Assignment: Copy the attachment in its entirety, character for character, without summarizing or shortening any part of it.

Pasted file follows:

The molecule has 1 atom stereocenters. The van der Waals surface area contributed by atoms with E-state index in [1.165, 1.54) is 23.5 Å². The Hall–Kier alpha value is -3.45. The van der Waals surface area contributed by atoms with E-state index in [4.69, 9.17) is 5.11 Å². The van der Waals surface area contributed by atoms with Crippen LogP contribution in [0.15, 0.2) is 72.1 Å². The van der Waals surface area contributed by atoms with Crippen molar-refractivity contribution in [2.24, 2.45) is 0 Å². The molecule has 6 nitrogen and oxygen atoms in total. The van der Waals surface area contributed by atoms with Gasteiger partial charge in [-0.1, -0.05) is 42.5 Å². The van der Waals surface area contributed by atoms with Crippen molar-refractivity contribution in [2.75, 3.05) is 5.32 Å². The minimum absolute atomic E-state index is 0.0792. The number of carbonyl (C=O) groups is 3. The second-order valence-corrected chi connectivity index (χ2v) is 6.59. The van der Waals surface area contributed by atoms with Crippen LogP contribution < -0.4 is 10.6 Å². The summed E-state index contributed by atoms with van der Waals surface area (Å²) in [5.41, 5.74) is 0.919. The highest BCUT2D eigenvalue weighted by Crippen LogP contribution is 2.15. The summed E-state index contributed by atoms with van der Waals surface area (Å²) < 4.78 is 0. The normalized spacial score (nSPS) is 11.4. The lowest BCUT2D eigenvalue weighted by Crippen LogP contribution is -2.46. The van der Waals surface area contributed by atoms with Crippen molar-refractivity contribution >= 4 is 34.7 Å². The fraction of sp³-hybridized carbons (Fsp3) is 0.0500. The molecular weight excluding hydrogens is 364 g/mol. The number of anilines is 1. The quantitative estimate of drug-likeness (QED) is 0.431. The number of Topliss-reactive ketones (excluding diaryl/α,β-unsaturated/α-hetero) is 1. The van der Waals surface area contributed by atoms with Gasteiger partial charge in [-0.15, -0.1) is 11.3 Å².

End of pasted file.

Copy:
The molecule has 1 atom stereocenters. The van der Waals surface area contributed by atoms with E-state index in [1.165, 1.54) is 23.5 Å². The Hall–Kier alpha value is -3.45. The van der Waals surface area contributed by atoms with E-state index in [4.69, 9.17) is 5.11 Å². The van der Waals surface area contributed by atoms with Crippen LogP contribution in [0.15, 0.2) is 72.1 Å². The van der Waals surface area contributed by atoms with Crippen molar-refractivity contribution in [2.24, 2.45) is 0 Å². The molecule has 6 nitrogen and oxygen atoms in total. The van der Waals surface area contributed by atoms with Gasteiger partial charge in [-0.1, -0.05) is 42.5 Å². The van der Waals surface area contributed by atoms with Crippen molar-refractivity contribution in [2.75, 3.05) is 5.32 Å². The minimum absolute atomic E-state index is 0.0792. The number of carbonyl (C=O) groups is 3. The second-order valence-corrected chi connectivity index (χ2v) is 6.59. The van der Waals surface area contributed by atoms with Crippen LogP contribution < -0.4 is 10.6 Å². The summed E-state index contributed by atoms with van der Waals surface area (Å²) in [5.41, 5.74) is 0.919. The highest BCUT2D eigenvalue weighted by Crippen LogP contribution is 2.15. The summed E-state index contributed by atoms with van der Waals surface area (Å²) < 4.78 is 0. The normalized spacial score (nSPS) is 11.4. The lowest BCUT2D eigenvalue weighted by Crippen LogP contribution is -2.46. The van der Waals surface area contributed by atoms with Crippen molar-refractivity contribution >= 4 is 34.7 Å². The fraction of sp³-hybridized carbons (Fsp3) is 0.0500. The molecular weight excluding hydrogens is 364 g/mol. The number of anilines is 1. The quantitative estimate of drug-likeness (QED) is 0.431. The number of Topliss-reactive ketones (excluding diaryl/α,β-unsaturated/α-hetero) is 1. The van der Waals surface area contributed by atoms with Gasteiger partial charge in [-0.15, -0.1) is 11.3 Å².